Just as I had on the train, I took a lot of time on the top deck of our little river cruise boat to observe my surroundings. There was plenty of vegetation at times, and yet nothing but rocky structures at other times. The best part was passing villages. Many villagers sat near the water and watched us go by. Children ran to piers to wave and scream hello.
On more than one occasion, villagers paddled out and attached their rowboats to our boat and tried to make sales. They would put a scarf or dress in a plastic bag and throw it up to the top deck and then the buyers would put their money in the bag and drop it back down to the boat… I wonder how much money is in Nile due to poor aim…
Our next stops were Edfu and Kom Ombo.
After three nights on the Nile, we arrived in Aswan. We left at about four in the morning for Abo Simbal. I slept for most of the three-hour journey awakening to the image of buses caravanning through the desert [AWESOME SIGHT]. Van after van. I imagine there was no safer way to go to Abo Simbal. There was NOTHING on those roads. If you broke down in the desert, you’d be toast.
As we approached Abo Simbal, we passed through a village. I peeked out the window and saw a handful of boys and girls running towards and jumping onto a cart pulled by a donkey. They were heading to school. That moment made me realize just how privileged I really am.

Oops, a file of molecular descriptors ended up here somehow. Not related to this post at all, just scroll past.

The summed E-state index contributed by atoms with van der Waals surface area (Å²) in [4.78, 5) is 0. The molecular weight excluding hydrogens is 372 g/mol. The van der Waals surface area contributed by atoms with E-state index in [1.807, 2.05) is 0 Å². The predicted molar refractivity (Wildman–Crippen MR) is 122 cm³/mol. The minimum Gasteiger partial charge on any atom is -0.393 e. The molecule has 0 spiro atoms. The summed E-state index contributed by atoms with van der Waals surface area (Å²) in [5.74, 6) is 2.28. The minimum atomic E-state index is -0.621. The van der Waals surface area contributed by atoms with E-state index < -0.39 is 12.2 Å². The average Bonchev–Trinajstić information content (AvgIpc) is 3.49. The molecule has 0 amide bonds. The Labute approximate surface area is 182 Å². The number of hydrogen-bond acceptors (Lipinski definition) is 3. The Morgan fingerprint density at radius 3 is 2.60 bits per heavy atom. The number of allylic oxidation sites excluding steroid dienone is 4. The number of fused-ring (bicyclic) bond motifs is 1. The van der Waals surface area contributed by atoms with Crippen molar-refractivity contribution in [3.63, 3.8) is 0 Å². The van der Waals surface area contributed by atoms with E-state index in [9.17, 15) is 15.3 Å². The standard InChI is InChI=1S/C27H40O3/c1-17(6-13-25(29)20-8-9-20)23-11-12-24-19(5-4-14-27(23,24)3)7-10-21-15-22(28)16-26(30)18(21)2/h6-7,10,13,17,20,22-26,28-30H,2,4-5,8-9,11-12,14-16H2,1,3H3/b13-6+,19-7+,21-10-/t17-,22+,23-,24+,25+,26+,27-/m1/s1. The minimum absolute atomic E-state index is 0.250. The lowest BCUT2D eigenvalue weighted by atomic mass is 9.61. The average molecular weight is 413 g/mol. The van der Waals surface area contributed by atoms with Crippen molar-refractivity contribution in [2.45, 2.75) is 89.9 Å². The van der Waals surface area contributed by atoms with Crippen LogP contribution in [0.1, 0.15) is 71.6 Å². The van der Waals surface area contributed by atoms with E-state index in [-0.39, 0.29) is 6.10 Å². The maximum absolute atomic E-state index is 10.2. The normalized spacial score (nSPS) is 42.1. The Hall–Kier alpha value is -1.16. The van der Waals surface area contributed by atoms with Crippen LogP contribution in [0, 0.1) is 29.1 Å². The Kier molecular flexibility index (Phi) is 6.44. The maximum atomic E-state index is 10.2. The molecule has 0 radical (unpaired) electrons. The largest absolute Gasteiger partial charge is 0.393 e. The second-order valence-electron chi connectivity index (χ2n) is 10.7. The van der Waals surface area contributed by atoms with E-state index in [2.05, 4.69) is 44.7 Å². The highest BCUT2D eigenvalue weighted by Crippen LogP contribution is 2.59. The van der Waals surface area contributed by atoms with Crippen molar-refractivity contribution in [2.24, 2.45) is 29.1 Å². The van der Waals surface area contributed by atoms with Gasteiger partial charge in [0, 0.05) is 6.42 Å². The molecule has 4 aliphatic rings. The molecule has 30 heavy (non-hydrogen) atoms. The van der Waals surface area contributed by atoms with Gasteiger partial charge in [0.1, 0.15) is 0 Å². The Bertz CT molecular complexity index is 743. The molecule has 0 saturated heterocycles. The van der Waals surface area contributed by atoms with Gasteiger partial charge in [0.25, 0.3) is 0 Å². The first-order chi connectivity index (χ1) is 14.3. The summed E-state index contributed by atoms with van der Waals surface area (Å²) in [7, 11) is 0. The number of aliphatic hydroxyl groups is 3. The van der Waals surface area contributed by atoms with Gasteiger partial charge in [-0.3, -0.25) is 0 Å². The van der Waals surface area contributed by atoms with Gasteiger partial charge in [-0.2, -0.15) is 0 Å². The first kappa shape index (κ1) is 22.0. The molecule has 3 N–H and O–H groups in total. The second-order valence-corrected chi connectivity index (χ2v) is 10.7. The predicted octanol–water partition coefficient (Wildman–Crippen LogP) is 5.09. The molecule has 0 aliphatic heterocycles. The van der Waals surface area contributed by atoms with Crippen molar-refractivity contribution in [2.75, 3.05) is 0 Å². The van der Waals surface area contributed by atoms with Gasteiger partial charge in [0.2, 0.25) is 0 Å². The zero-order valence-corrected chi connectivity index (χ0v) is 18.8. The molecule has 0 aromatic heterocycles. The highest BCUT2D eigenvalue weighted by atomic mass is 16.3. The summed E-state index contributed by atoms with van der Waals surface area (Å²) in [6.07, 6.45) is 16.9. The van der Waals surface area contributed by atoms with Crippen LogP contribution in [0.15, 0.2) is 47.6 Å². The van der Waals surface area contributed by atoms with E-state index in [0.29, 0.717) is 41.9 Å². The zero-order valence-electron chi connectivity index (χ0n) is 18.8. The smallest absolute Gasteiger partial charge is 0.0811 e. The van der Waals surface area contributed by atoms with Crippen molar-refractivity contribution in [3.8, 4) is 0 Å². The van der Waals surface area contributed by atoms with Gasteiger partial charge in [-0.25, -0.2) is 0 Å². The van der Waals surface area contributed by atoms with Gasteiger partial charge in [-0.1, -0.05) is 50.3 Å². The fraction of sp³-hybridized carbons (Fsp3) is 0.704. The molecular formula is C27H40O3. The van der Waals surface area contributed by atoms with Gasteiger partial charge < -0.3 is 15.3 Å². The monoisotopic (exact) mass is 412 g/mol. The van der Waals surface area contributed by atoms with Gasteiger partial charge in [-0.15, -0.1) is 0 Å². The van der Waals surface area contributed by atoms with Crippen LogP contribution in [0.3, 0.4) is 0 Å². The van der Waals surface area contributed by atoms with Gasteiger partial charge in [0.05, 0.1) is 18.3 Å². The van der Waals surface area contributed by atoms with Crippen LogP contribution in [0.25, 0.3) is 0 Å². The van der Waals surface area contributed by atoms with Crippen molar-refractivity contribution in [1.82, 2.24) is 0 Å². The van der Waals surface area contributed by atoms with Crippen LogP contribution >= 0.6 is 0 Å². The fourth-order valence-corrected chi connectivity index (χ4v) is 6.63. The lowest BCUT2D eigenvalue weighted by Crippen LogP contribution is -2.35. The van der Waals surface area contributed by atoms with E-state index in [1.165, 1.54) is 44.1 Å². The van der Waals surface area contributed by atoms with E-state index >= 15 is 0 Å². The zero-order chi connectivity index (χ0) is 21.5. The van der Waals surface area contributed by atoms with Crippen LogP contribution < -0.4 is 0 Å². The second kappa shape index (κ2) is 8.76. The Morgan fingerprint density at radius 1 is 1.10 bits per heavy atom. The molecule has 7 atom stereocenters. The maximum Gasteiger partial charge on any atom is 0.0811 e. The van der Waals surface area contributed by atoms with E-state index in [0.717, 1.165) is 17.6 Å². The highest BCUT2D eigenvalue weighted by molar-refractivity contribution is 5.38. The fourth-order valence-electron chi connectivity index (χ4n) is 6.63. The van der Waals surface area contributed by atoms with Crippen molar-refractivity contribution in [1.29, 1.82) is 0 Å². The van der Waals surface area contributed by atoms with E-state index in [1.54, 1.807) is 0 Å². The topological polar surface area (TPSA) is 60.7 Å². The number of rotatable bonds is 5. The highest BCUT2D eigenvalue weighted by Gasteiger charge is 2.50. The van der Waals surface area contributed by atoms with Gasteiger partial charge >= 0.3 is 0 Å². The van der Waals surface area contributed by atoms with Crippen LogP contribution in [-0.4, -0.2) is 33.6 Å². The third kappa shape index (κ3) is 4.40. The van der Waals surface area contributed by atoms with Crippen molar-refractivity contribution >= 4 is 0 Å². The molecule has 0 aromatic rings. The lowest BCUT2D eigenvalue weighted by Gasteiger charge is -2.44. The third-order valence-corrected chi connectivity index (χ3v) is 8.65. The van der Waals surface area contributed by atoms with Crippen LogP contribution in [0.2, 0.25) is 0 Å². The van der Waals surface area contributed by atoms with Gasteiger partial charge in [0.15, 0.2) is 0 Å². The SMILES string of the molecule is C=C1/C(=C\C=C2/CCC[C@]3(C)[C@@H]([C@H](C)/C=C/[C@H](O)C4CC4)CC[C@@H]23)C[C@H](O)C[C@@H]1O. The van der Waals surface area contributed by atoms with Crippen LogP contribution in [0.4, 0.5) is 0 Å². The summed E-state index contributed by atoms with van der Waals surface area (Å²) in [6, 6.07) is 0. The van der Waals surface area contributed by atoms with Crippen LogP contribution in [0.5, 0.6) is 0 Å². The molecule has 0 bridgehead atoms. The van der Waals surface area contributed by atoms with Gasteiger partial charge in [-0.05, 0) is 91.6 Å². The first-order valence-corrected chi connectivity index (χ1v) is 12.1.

That afternoon, we took a tour of the Aswan High Dam and the Philae Temple.
We ate some falafel and baba ganoush, then boarded the train back to Cairo. On our last day in Cairo, we visited the Egyptian museum, strolled around with Samir, and went back to the shop in the Christian Quarter that I mentioned in “We’re in AFRICA” to get my tapestry.
One of the most charming moments of the week was when a group of school children kept trying to speak English with us and asked if they could take our picture. They all ran towards us when we started snapping pictures of them instead!
Throughout the week, we also spent a lot of time jumping between pharmacies. This fascinated me because pharmacies in Egypt [and Turkey] are more like family businesses. There aren’t nearly as many regulations in these countries as there are in the States. I don’t remember why we went into a pharmacy to begin with, but one of my companions found a soap that they couldn’t find in Turkey, so that kicked off this obsession with finding every bar of that soap located in the country. Later, this spread to a hunt for medications that were more reasonably priced and didn’t require a prescription. Meanwhile, I weighed myself and looked at toothbrushes…
As we returned to the airport that night, I noted two things:
1) I asked our driver, “Why do you always turn off your headlights when we approach a stopped car?” I noticed everyone did it. He told me that it was rude when you are that close to a stopped car to blind the people in front of you. Valid.
2) I really missed Turkey and couldn’t wait to be back. Egypt was nice, but I don’t think it is a country I could have navigated on my own. I’m not completely sure I can navigate Turkey on my own yet, but I have a sense of belonging in Turkey, and it certainly feels more like home than Egypt.